Chapter 2: How Neutering Became the Norm
The vast majority of dogs in the U.S. are de-sexed, but this is a recent phenomenon.
This is the second installment in a series. Read Chapter One here.
At one-and-a-half feet tall, Suzie was stout, speckled, and loved nothing more than getting her butt scratched.
I met Suzie, a 2-year-old white and tan bulldog whose legs splayed out like a duck, at the sandy, fenced-in dog park that had become my primary source of human contact since the pandemic. Moose, my year-old Goldendoodle, had mixed feelings about it: Sweet but shy, he would edge up to groups of dogs chasing each in circles or wrestling like four-legged gladiators, but if anyone snapped or growled or tried to sniff his butt—which, I learned from Google, dogs do to glean vital information, like whether they’ve met before, and, I imagine, what they had for lunch—he would run back and hide behind my legs before slowly venturing out for more.
As a puppy, Moose was less hesitant around strange dogs, but when he was about six months old, he was attacked by a snappy little mutt at the dog park. He was fine, protected by his mop of curly hair—and I was probably the more traumatized of the two of us, haunted by the fact that I’d failed to kick the aggressor off Moose—but ever since then, Moose had seemed slightly nervous around big crowds of dogs. Still, I kept taking him to dog parks in the hopes of socializing him around other animals.
As Suzie and Moose circled each other, I chatted with her owner, a woman in her mid-60s with grown-out roots and a Seahawks mask around her neck. She told me that Suzie was her son’s dog, that he’d moved back in after he lost his job during the pandemic, but she ended up doing most of the work. “It’s just like when he was a kid,” she told me. “Mom cleans up all the shit.” I laughed, and then she asked the question I’d come to dread. “When are you getting him fixed?,” she said, pointing her Chuckit at Moose, who was, at that moment, squirming around on his back as Suzie inspected his genitals.
“Soon,” I lied. “Waiting until he’s a bit older.”
Moose’s balls came up a lot at the dog park. While his butt fur usually covered the offending organs, when he ran they flapped in the wind like a flag and were nearly impossible to miss. Because testicles are a rarity, especially at dog parks, where intact animals are often banned, people had questions. Or, at least, they had a question: When was Moose getting fixed?
The first time this happened, I was honest. I said I hadn’t decided yet and launched into a monologue about bodily autonomy, but I quickly learned it was better just to lie. No one wanted my musings ethics and consent; what they wanted to hear was that Moose was going to get snipped. When I told one guy that I was thinking of keeping Moose intact, he picked up his Shih Tzu as though Moose was going to mount his precious Tiffany at any second. “As if,” I thought to myself. “Moose is gay.”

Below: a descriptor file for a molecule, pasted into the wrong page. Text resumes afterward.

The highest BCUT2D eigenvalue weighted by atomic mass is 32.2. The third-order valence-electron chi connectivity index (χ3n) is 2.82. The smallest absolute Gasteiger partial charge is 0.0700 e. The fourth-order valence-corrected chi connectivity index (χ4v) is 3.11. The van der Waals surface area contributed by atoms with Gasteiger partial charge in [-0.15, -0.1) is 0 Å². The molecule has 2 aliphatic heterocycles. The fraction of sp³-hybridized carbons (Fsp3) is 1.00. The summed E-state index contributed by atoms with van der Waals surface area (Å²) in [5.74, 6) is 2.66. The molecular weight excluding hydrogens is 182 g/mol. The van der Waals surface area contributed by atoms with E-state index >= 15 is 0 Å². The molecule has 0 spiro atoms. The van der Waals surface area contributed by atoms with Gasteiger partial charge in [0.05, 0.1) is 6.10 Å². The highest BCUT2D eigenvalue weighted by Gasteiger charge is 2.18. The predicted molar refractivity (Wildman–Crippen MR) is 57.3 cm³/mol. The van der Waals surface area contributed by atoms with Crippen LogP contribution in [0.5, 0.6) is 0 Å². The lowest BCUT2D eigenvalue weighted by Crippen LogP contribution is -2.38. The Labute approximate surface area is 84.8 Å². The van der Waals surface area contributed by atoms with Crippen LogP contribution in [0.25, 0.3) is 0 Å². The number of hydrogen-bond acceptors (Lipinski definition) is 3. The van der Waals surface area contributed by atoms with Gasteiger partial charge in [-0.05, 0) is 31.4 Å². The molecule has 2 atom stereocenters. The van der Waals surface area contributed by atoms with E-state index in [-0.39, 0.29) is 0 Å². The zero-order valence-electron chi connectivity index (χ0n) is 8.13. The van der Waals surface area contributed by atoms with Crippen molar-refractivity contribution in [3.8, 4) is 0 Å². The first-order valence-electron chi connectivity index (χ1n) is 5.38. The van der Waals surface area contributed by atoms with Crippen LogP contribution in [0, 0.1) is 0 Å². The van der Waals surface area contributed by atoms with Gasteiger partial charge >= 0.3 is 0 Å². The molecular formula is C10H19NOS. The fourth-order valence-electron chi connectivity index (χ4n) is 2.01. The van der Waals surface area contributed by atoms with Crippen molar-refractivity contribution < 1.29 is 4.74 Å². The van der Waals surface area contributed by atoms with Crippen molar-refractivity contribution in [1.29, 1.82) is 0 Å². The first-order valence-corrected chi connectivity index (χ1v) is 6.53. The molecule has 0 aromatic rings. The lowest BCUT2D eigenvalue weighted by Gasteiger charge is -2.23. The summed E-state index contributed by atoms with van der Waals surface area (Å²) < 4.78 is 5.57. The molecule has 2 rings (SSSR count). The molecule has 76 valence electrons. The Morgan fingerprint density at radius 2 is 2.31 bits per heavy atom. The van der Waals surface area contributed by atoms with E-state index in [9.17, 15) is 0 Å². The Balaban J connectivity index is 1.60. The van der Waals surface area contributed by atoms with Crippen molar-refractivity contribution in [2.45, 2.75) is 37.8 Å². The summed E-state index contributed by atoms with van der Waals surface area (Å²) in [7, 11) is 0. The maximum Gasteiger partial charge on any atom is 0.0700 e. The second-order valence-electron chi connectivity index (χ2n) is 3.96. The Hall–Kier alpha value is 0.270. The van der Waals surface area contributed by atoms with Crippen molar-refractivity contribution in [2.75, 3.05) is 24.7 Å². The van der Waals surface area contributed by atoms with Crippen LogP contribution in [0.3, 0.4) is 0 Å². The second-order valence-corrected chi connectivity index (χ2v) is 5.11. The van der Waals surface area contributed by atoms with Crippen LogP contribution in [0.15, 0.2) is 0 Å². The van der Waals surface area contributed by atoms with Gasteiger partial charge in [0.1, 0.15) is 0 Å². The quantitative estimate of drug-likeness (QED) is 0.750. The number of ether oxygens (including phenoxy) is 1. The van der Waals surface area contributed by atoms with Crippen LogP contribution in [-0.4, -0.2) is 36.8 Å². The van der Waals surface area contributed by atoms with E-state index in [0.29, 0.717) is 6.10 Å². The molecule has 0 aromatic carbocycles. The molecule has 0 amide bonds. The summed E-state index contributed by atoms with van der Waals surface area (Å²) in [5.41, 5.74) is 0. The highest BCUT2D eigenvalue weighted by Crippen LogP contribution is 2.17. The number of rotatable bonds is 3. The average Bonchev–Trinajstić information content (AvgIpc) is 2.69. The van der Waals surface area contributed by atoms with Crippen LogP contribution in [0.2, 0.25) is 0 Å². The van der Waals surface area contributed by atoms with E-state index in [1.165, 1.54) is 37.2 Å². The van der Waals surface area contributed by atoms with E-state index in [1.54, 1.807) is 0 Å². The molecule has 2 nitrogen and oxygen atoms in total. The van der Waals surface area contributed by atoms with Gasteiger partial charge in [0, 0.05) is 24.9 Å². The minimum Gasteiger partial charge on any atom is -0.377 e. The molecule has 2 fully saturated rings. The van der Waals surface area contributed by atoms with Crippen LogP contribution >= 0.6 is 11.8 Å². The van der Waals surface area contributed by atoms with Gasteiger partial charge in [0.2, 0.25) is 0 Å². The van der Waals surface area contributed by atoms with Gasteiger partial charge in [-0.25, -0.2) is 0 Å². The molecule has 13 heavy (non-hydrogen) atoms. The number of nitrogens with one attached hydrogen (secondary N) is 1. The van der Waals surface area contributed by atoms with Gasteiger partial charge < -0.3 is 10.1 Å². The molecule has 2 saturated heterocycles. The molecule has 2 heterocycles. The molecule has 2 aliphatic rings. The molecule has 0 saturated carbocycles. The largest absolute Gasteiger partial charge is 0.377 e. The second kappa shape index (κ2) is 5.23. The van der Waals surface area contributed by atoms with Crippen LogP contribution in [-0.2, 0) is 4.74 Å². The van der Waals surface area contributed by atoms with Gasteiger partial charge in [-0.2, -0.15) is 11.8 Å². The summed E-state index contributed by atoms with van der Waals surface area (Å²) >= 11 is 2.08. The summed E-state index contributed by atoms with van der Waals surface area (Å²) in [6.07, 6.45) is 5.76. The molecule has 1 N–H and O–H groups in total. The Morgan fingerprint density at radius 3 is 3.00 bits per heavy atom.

Clearly, there was one acceptable narrative at the dog park, and that narrative was that responsible owners fix their dogs. But why? How did we get to a place where, despite the known risks to dogs (and we’ll get to that in a later chapter), all dog owners are expected to spay or neuter their pets?
To answer that question, we need to take a short trip to India.
The de-sexing of animals has a long history in agriculture, but the de-sexing of pets is a relatively recent phenomenon, and the idea originated in Madras, India, with a man named S. Chinny Krishna.
In the 1960s, Madras (now known as Chennai) had a major dog problem. Mangy, emaciated street dogs would congregate by sources of food—usually garbage dumps—and there were tens of thousands of human deaths from rabies across India each year. (In fact, rabies is still a problem today.)
For over a century, the local government had run a catch-and-kill program, in which unlicensed dogs were shot in the street, but it wasn’t working. Every year, thousands of dogs were being executed, but there would be just as many street dogs the next year. In fact, culling may have exacerbated the problem: by temporarily reducing the population of street dogs, the remaining dogs’ chances of surviving—and reproducing—only went up. By the 1970s, so many dogs were being culled that a research institute specializing in leather reportedly designed neckties and wallets from dog skins.
Krishna, an animal lover and one of the founders of the Blue Cross of India, had an idea. If a dog was picked up, it could be examined, treated, vaccinated, de-sexed, and released back where it had been found. In addition, he proposed, dog owners should be encouraged to have their pets spayed/neutered and vaccinated—all free of charge. He called the program Animal Birth Control, or ABC for short, and, he told me in an email, the name was meant “to show the municipalities that control of the street dog population was as simple as ABC.” It would have been the first city-run spay and neuter program for street dogs in the world.